Bristol-Myers rejigs top management to refocus commercial ops, beef up CFO role

Reorg sidelines commercial chief Cazala, replacing her with U.S. President Caforio
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Last week, Bristol-Myers Squibb ($BMY) said it would jettison some research programs, lay off workers and generally reorganize R&D. Now, CEO Lamberto Andreotti is rejigging the commercial side of the business. In the shuffle, current commercial chief Beatrice Cazala will be shunted aside, with current U.S. President Giovanni Caforio taking her place.

Caforio steps into a newly created role as executive vice president and chief commercial officer. Also on his way up is Charles Bancroft, executive VP and CFO; he'll now take on business development and strategy, too. And Murdo Gordon, now senior VP of oncology in the U.S., rises to U.S. president.

The changes are designed to integrate commercial operations around the world and expand the scope of Bristol-Myers' finance organization, the company said. "By evolving our organization and expanding the roles of Giovanni and Charlie," Andreotti said in a statement, "I feel even more confident in the strength of my management team and our ability to take advantage of the most critical opportunities to build long-term sustainable growth."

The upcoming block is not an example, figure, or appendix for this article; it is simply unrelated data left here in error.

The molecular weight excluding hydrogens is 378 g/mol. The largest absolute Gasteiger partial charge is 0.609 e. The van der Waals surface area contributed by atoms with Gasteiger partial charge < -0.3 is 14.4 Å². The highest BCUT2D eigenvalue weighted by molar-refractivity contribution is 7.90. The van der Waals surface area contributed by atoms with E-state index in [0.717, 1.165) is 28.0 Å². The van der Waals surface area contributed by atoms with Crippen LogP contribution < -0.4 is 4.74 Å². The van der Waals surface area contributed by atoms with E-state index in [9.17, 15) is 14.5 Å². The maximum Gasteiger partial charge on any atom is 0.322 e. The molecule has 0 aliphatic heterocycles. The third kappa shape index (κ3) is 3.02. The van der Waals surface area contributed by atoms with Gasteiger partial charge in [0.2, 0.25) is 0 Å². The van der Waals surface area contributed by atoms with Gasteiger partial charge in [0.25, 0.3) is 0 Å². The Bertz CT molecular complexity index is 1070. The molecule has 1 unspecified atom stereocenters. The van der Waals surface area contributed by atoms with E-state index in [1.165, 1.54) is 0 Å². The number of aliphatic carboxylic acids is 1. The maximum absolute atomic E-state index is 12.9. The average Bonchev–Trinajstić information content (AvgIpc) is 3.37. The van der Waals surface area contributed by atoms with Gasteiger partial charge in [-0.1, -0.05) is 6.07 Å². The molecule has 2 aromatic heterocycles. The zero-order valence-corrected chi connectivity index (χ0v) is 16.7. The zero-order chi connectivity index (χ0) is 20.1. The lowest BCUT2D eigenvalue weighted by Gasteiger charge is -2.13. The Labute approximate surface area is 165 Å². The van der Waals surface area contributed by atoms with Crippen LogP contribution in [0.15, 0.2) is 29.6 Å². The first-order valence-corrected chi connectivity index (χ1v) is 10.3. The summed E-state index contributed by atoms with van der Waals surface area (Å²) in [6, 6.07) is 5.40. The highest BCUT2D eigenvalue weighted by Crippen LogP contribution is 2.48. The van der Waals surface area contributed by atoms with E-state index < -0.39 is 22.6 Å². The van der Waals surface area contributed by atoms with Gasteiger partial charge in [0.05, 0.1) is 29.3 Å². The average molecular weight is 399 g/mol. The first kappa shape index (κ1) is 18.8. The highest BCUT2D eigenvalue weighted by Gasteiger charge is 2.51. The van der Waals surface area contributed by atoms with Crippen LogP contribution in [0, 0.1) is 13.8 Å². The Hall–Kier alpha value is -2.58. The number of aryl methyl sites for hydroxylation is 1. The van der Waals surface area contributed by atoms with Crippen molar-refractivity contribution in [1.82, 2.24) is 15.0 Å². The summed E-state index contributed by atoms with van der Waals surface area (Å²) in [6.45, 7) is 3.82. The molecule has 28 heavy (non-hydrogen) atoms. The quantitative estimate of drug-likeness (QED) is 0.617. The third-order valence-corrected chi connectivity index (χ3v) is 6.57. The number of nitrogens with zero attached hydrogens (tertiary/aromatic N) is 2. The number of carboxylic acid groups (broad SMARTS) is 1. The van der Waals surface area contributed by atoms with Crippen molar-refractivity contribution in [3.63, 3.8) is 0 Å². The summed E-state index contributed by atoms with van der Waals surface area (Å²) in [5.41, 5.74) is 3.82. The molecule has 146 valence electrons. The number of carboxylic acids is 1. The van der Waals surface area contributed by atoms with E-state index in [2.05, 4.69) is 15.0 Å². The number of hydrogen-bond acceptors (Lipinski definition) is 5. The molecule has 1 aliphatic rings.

That's a big "ouch" for Cazala, who's been an executive VP in charge of global commercialization, Europe and China. She now is "in the process of transitioning to a new role within the company," the company said.

Bristol-Myers sales are still suffering from its patent cliff, particularly the loss of exclusivity on its megablockbuster blood thinner Plavix, though losses on Avapro and Avalide haven't helped. Eliquis, the new-generation anticoagulant developed with Pfizer ($PFE), was supposed to step in with fast-growing sales this year, but the drug has struggled to gain acceptance since its approval in late 2012. For the first half of this year, it only brought in $29 million, far from the levels expected early on.

The drug turned in a better performance for the third quarter, with $75 million in sales. During the Q3 earnings call with analysts, Andreotti promised continued growth, supported by a new advertising push and revved-up promotional efforts. "Our expectations for peak sales have not changed," he said. "We are confident about Eliquis and about what the product can achieve."

Presumably, keeping Andreotti's promise will be one item near the top of Caforio's to-do list. Launching the company's forthcoming hepatitis C drugs, presuming they win approval, will be another.

- read the Bristol-Myers release

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